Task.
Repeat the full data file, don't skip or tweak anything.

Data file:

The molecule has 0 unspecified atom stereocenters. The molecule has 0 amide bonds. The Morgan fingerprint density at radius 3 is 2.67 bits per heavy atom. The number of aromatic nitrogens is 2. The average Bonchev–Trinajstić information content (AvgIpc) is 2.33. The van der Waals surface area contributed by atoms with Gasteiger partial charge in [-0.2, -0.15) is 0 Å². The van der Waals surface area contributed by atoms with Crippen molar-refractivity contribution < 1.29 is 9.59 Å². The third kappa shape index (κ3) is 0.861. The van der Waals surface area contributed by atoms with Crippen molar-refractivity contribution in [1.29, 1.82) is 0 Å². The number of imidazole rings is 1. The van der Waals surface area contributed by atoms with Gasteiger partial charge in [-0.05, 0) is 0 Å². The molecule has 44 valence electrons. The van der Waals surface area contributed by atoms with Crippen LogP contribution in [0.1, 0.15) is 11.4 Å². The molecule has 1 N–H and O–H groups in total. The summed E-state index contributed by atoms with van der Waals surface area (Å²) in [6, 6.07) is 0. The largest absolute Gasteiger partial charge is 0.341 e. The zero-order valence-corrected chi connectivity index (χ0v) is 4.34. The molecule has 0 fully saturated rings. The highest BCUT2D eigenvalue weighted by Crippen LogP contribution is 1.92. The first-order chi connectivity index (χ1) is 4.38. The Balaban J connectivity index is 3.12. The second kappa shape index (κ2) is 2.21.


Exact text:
The molecule has 0 unspecified atom stereocenters. The molecule has 0 amide bonds. The Morgan fingerprint density at radius 3 is 2.67 bits per heavy atom. The number of aromatic nitrogens is 2. The average Bonchev–Trinajstić information content (AvgIpc) is 2.33. The van der Waals surface area contributed by atoms with Gasteiger partial charge in [-0.2, -0.15) is 0 Å². The van der Waals surface area contributed by atoms with Crippen molar-refractivity contribution < 1.29 is 9.59 Å². The third kappa shape index (κ3) is 0.861. The van der Waals surface area contributed by atoms with Crippen molar-refractivity contribution in [1.29, 1.82) is 0 Å². The number of imidazole rings is 1. The van der Waals surface area contributed by atoms with Gasteiger partial charge in [-0.05, 0) is 0 Å². The molecule has 44 valence electrons. The van der Waals surface area contributed by atoms with Crippen LogP contribution in [0.1, 0.15) is 11.4 Å². The molecule has 1 N–H and O–H groups in total. The summed E-state index contributed by atoms with van der Waals surface area (Å²) in [6, 6.07) is 0. The largest absolute Gasteiger partial charge is 0.341 e. The zero-order valence-corrected chi connectivity index (χ0v) is 4.34. The molecule has 0 fully saturated rings. The highest BCUT2D eigenvalue weighted by Crippen LogP contribution is 1.92. The first-order chi connectivity index (χ1) is 4.38. The Balaban J connectivity index is 3.12. The second kappa shape index (κ2) is 2.21.